History of the Ethics Module

A brief overview of scientific ethics was introduced early in the Summer 2000 program and the results proved quite provocative.  Students commented on topics raised in that early lecture throughout the remainder of the summer session - on field trips, with guest lectures, in their final projects, during informal gatherings.   In their final course evaluations, participants applauded this segment of the course, indeed requesting even greater 'after school' contact with faculty and a forum for discussion of ethical issues.

These requests led to the creation of an evening ethics seminar for the NSF-REU Summer 2002 course, held once a week in a setting away from the lab and the normal routines of the program.  Issues related to scientific conduct, the politics of excavation, treatment of artifacts, and repatriation were the topics of discussion. 

These seminars provide an informal atmosphere to facilitate open conversation.  This forum likewise permits direct interaction with leading scientists on an informal and personal level.  Likewise, students begin thinking ethically by watching and listening to leading scientists model this activity within group discussions.  The evening ethics dinners have become a highly valuable pedagogical tool, far more effective than lectures about ethics in the normal classroom setting.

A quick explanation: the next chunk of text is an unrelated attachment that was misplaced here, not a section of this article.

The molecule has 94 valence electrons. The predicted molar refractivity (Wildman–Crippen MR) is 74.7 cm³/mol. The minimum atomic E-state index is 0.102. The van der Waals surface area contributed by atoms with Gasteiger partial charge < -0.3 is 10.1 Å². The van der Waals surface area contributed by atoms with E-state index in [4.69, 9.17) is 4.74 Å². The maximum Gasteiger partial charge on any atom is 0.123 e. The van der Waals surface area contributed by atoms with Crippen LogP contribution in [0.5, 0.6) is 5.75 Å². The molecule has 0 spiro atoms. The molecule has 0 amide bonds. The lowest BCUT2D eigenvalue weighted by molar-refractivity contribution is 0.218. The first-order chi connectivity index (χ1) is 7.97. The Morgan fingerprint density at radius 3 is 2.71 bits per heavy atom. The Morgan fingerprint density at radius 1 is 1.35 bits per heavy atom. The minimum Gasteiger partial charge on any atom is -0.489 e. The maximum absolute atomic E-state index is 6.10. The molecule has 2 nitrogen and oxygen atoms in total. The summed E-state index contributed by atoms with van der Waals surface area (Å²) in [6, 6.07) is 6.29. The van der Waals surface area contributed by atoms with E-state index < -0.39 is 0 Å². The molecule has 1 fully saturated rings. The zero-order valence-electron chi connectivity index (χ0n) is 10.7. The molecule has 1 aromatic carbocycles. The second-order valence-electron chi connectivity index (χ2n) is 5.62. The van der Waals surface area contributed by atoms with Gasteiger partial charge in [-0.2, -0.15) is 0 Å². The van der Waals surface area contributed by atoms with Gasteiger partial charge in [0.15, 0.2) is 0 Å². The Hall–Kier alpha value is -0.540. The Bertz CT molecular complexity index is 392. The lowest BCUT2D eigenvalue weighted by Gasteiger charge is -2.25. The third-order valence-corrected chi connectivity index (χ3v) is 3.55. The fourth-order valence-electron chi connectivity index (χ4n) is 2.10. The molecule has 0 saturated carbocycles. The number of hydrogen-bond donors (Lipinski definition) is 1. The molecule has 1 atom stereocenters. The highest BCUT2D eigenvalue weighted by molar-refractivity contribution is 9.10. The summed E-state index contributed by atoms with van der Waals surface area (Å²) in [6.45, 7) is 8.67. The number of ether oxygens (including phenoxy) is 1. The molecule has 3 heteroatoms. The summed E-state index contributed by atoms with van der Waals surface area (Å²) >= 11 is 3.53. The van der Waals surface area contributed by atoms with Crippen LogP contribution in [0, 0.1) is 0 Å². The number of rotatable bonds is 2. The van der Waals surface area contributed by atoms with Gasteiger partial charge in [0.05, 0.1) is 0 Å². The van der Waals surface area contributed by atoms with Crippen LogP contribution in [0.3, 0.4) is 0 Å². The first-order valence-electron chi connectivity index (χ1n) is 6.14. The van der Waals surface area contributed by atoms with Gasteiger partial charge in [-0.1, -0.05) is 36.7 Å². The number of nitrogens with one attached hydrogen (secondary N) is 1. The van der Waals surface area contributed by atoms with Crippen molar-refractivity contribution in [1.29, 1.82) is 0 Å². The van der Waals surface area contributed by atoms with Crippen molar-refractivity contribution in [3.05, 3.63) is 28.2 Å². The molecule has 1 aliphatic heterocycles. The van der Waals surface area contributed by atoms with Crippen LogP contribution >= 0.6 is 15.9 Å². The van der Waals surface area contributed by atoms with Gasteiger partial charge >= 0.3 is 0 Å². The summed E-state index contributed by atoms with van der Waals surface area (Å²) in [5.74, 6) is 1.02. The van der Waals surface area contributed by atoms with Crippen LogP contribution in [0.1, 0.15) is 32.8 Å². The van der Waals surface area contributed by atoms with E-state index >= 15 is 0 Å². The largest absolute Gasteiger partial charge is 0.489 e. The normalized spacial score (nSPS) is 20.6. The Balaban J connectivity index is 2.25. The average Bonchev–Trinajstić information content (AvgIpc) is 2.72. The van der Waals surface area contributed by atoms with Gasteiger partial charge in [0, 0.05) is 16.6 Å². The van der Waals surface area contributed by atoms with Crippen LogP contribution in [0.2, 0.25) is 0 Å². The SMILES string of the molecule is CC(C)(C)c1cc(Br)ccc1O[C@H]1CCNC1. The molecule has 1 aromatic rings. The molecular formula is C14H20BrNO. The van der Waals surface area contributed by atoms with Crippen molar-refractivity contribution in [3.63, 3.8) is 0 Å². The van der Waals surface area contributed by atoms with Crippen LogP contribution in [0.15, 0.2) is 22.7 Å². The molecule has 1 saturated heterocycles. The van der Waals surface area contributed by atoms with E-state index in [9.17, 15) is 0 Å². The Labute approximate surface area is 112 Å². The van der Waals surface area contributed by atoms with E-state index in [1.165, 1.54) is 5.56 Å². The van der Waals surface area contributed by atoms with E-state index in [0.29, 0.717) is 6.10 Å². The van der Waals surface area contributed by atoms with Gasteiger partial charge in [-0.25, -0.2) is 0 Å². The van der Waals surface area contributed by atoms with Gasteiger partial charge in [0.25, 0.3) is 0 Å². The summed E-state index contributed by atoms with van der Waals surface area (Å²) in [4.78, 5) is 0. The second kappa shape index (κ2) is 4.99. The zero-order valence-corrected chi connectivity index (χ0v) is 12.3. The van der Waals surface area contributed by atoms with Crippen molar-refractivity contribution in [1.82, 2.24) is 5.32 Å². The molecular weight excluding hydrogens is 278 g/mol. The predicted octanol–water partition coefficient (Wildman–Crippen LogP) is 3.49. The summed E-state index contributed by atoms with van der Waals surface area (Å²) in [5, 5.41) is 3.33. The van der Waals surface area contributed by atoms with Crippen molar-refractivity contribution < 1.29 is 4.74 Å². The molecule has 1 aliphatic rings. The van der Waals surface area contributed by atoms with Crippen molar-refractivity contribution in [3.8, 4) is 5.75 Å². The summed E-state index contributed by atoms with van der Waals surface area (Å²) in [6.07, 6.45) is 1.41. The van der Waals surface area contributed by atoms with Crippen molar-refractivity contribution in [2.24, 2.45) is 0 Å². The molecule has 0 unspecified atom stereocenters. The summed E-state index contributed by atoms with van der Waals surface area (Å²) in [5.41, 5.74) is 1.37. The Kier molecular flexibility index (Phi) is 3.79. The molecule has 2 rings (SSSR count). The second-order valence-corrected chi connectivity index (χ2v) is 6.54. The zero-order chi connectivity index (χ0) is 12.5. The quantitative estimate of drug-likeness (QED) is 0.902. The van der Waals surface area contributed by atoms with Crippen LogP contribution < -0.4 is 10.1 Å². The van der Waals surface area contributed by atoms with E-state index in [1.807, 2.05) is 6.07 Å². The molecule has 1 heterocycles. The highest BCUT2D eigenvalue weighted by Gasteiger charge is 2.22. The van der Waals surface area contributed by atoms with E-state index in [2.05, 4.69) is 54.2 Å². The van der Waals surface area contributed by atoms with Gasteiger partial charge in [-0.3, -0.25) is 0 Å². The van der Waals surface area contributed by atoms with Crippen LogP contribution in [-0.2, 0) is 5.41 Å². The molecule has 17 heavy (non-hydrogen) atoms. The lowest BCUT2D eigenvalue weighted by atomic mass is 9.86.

Ethics Discussions & Meals

Ethical scientific conduct, science as a way of knowing, the politics of excavation, ownership of the past, and repatriation issues will be discussed in a series of lunches with faculty.

  1. BulletThis session is devoted to countering a dominant tendency among undergraduates to believe that science is valueless or a-ethical. 

  2. BulletSeveral of our speakers have been leading voices in shaping current repatriation policy in the US, so readings from both sides of the issue will be assigned prior to the ethics dinner.

  3. BulletAnother contentious issue relates to ownership of the past. The political use (and abuse) of archaeological findings is an emotional and immediate concern in many parts of the world.  

  4. BulletWe will likewise discuss the illicit antiquities trade in the Near East, as well as the use of non-provenienced artifacts and remains in scientific study.

The primary focus of these sessions is not that the students come to the right conclusion but that they are exposed to issues impacting their research.

From: Inmagine.com (image #icn3d001050)

Ethics Module